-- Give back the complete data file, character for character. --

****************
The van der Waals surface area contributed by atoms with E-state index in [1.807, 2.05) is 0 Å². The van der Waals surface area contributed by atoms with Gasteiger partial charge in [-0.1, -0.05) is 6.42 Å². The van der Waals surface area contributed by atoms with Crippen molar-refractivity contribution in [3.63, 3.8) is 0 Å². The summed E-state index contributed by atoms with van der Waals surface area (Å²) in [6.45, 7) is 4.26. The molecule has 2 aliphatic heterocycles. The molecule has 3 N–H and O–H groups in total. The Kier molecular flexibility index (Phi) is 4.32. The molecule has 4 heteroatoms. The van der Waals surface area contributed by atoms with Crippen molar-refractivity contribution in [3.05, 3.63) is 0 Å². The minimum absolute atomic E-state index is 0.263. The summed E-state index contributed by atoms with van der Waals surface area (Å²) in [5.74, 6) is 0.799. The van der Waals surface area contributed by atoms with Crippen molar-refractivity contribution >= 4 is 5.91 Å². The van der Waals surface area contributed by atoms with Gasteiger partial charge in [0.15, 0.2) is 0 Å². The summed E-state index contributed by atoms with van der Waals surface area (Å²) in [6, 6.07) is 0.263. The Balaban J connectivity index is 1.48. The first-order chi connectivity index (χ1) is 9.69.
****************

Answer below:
The van der Waals surface area contributed by atoms with E-state index in [1.807, 2.05) is 0 Å². The van der Waals surface area contributed by atoms with Gasteiger partial charge in [-0.1, -0.05) is 6.42 Å². The van der Waals surface area contributed by atoms with Crippen molar-refractivity contribution in [3.63, 3.8) is 0 Å². The summed E-state index contributed by atoms with van der Waals surface area (Å²) in [6.45, 7) is 4.26. The molecule has 2 aliphatic heterocycles. The molecule has 3 N–H and O–H groups in total. The Kier molecular flexibility index (Phi) is 4.32. The molecule has 4 heteroatoms. The van der Waals surface area contributed by atoms with Crippen molar-refractivity contribution in [3.05, 3.63) is 0 Å². The minimum absolute atomic E-state index is 0.263. The summed E-state index contributed by atoms with van der Waals surface area (Å²) in [5.74, 6) is 0.799. The van der Waals surface area contributed by atoms with Crippen molar-refractivity contribution >= 4 is 5.91 Å². The van der Waals surface area contributed by atoms with Gasteiger partial charge in [0.15, 0.2) is 0 Å². The summed E-state index contributed by atoms with van der Waals surface area (Å²) in [6, 6.07) is 0.263. The Balaban J connectivity index is 1.48. The first-order chi connectivity index (χ1) is 9.69.